October 31st marks the ancient festival of Samhain. A time for reflection.
Falling on October 31st, between the autumn equinox and winter solstice, the festival of Samhain takes its name from sam, meaning “summer,” and fuin, meaning “end.” It marks the end of summer and the beginning of a new cycle of the Celtic year.
Having the new year in the winter months followed the principle of dark coming before light in the measuring of time, as can be seen in certain sacred or religious events such as Passover beginning at sunset.
Today the ancient Celtic festival of Samhain is more widely known as Hallowe’en. This name is derived from the Christian All Saints’ Day on November 1st, hence October 31st being All Hallows’ Eve, which was shortened to Hallowe’en.
This is a time of completions and new beginnings. It marks the end of the season of reaping and the start of the season of resting.
In Scottish folklore, the Cailleach, old woman of winter, is reborn each Samhain, when she smites the earth with her staff to bring the snow and the winter. She rules the dark part of the year until Imbolc, when she drinks from the Well of Youth and metamorphoses into Bride, who heralds the regeneration and growth of spring. In other versions of the tradition, with the arrival of Beltane she throws her staff under a holly tree or gorse bush and turns into a stone.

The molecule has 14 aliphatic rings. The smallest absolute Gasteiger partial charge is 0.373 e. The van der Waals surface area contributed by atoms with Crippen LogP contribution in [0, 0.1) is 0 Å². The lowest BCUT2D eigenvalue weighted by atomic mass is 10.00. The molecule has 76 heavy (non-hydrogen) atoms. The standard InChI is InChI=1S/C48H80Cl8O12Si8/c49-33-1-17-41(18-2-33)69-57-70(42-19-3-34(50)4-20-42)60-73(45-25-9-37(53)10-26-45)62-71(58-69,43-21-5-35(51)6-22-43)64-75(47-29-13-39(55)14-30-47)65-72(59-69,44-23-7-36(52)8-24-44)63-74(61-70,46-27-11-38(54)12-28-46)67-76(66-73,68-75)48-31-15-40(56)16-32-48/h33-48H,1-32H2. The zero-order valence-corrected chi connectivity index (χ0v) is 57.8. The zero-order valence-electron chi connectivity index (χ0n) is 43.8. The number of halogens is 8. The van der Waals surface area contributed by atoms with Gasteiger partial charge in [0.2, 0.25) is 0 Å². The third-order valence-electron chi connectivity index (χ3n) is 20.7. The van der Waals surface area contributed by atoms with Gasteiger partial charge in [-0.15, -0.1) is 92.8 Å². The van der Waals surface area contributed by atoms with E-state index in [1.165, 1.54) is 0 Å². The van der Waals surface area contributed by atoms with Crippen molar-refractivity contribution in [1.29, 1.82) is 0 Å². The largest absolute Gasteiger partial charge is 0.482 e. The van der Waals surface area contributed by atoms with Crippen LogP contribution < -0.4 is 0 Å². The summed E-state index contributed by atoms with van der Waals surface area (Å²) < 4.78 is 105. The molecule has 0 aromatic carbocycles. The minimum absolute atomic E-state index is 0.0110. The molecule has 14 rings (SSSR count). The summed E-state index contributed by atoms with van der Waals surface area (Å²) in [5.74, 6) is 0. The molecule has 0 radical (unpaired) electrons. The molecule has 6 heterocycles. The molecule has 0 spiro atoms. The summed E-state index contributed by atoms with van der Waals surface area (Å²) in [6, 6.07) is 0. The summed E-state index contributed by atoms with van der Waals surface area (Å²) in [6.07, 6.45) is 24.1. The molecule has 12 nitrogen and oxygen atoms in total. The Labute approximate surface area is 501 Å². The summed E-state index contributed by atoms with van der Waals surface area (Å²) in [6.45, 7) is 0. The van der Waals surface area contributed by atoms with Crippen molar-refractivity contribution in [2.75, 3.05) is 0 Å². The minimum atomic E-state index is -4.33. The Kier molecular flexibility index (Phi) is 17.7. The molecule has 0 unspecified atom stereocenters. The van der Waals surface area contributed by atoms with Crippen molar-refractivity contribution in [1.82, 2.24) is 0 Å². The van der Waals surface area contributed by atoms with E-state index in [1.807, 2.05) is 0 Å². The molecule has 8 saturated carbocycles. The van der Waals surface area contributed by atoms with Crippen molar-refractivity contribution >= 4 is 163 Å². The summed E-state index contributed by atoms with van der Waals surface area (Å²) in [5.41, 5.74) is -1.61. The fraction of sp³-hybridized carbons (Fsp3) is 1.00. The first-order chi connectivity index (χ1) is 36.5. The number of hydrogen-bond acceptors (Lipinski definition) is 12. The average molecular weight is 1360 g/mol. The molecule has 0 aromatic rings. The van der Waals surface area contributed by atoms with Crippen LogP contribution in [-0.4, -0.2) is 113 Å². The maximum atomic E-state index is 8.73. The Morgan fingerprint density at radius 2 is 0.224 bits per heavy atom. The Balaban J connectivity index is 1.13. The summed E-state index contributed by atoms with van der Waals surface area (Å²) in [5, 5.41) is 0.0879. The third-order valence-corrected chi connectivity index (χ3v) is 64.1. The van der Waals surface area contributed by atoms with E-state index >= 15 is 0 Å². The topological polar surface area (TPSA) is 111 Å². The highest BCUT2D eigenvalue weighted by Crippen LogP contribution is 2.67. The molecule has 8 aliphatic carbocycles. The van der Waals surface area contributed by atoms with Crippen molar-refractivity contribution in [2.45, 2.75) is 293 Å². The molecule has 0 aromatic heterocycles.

In Ireland, Samhain was the main calendar festival of the year and was celebrated with the lighting of beacons to mark the end of the old year and the beginning of the new.
It was traditionally a time when the boundary between the mortal world and the Otherworld was believed to be at its thinnest, when spirits could visit the human realm, and thus a time for remembering the ancestors and commemorating the departed. As the nights drew in and the storytelling season began, people exchanged stories of the dead. Yet it was also a time for divination, for looking ahead at what was to come.
In fairy lore, Samhain is a time of fairy rades―dark counterparts to the bright processions at the beginning of summer. These rades often have associations with the Underworld, or land of the dead. In the Scottish “Ballad of Tam Lin,” the Queen of Fairies holds a mortal man, Tam Lin, captive in fairyland, but he is rescued by his true love during the fairy rade at Hallowe’en.
This is an excerpt from The Element Encyclopedia of Fairies.